"I've made some very strong comments which could potentially land me in court, but people still go to these clinics," said Professor Peter Coffey, director of the London Project to Cure Blindness at University College London. There are now several hundred clinics around the world which claim to have turned the potential of stem cells into effective treatments. They lure those suffering from diabetes, multiple sclerosis, heart failure, Parkinson's disease, autism, HIV, eye problems, spinal cord injuries and much else besides.
Several thousand people from around the world so far are estimated to have spent up to £20,000 or more in such places. Yet while stem cells could transform medicine, there is as yet scant actual proof of their efficacy. But still the tourists come.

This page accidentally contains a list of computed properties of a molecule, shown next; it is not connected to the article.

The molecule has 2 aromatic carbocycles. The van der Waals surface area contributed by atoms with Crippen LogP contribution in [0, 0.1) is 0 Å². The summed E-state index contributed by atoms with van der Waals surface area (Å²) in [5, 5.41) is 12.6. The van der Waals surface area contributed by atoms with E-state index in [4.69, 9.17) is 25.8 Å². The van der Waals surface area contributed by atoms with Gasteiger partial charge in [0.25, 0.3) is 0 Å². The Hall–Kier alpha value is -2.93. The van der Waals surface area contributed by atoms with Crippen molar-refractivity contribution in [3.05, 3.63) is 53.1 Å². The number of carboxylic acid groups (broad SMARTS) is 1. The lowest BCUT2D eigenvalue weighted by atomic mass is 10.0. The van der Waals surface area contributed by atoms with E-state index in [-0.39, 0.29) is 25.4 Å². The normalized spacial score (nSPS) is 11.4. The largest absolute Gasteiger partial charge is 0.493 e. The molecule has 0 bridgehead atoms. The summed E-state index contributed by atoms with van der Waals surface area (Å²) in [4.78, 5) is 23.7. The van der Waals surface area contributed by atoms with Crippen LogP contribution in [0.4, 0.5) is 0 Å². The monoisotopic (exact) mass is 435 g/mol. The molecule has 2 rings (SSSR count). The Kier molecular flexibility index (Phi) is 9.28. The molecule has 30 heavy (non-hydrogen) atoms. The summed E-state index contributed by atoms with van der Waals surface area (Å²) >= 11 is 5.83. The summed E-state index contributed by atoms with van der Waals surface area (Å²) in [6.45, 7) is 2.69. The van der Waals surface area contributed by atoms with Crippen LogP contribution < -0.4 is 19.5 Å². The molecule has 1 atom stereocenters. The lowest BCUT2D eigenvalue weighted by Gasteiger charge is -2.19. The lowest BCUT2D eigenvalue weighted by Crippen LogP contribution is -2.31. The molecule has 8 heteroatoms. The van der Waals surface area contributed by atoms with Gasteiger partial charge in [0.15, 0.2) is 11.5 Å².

The fact that scientists believe it is likely to be 15 to 20 years before the continuing worldwide flurry of trials and tests results in reliable treatments has not stopped clinics from offering exactly that already. Strong regulation means there are no such places in the UK or America. But the experts did single out the XCell Centre in Düsseldorf, Germany, and Beike Technology, which runs one in Shenzhen in China.
Sunday, September 5, 2010
Autism and Stem Cells
As an earlier post explained, there is legitimate research into stem cells and autism. But it will be many years before this research actually does something for people on the spectrum. Meanwhile, as Time reports some are still trying to make a buck: